“There’s no room at the Holiday Inn, the Days Inn or the C’mon Inn,” the desk clerk said shaking his head. “The Shriners’ have a gathering downtown, the Mary Kay convention is at the Coliseum and there’s a quilt show at the Marriott.”
This was not welcome news. It was a cold, autumn night in Bismarck and we had just finished a 400 mile motorcycle trip across North Dakota.
“Please … really … We’ll take anything,” I said, starting to worry.
“There is NO room here,” he said, an irritable twinge in his voice. “The best you can do is ride up to Fort Mandan and try the Sunset Motel.”
“But that’s thirty miles!” I said.
“Yup,” he said. “And you’d better hurry, they’ll probably fill up fast.
Exhausted and cold, we fired up the Road King and headed for Mandan. As we crested the last hill before our exit, we saw the sign in the distance: an antiquated neon marker with several letters of the motel name burned out. “Sun Mo” it proudly flashed. Unfortunately, the room matched the dilapidated sign: a tiny cubby hole with worn carpets, a cigarette-burned bedspread and a sign in the bathroom that read, “Please don’t use towels to clean guns.”
But we didn’t care. We were out of the cold in a place we could lay our heads. That was comfort enough.
I sometimes remember our odyssey across North Dakota when Christmas rolls around. It reminds me of Mary and Joseph’s odyssey through the mountains to Bethlehem only to be told “there’s no room at the inn.” It’s an experience many of us have had; some on a road trip … others of us in life.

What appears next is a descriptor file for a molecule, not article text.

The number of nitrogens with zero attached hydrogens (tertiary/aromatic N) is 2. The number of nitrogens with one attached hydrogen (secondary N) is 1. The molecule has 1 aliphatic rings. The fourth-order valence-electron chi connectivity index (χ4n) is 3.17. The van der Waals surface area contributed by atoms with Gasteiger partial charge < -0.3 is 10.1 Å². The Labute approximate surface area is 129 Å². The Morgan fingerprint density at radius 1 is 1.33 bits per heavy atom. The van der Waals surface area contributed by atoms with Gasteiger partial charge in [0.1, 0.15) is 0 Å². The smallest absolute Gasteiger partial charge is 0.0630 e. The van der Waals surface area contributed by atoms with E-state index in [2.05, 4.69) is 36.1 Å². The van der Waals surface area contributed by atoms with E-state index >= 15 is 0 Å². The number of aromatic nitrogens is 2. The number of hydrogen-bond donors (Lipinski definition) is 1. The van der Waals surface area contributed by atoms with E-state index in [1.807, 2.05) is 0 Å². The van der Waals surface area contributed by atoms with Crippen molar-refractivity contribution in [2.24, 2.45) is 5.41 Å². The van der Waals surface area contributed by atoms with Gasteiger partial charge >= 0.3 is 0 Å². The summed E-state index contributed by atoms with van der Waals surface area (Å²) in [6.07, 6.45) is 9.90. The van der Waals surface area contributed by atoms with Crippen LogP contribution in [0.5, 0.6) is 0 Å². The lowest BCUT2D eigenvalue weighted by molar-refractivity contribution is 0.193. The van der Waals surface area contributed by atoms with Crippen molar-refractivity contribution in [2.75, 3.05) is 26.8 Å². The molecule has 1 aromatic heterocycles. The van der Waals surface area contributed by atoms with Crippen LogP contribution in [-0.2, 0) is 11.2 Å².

For eight million American children, there is no room at the “health care inn;”
For ten percent of Americans, there is no room at the “employment inn;”
For 925 million people globally, there is no room at the “food inn” (only the “malnutrition inn”);
And for approximately three million Americans (40% of whom are children), the only room at the inn is a homeless shelter.
Oh there’s room at the inn for certain select people. A recent report on top corporate bonuses shows that for 2010 Heinz paid $8.5 million to its CEO and Oracle’s CEO received $6.5 million. No manger for them.
One of the more troubling “no vacancy” signs is the one put out by the church.
Some church “inn keepers” say there is no room at the inn for those of different religions, races or sexual orientation.
For some, the church is reserved for the paying customers, the high rollers, the VIPS.
For others, the church is a place to escape, feel safe and be protected against “those people” who don’t have reservations.
There are many this holiday season who know what it feels like to be left out, or rejected; to be told “there is no room at the inn.”
Mary and Joseph knew what it felt like. Jesus did too. How ironic, given that he spent his entire adult life doing the opposite — “making room” for everyone at the inn and the banquet table.
My Christmas hope for 2010 is that we honor Jesus’ legacy; that we recognize there is room at the inn – at every inn – whether economic, social, political or religious; that we realize we are the innkeepers that can insure everyone is welcome. This Christmas, search the inn of your own heart — make room — so that all of God’s children may find a place to lay their heads. Honor the words of the beloved Christmas hymn: “Let every heart, prepare Christ room, and heaven and nature sing.”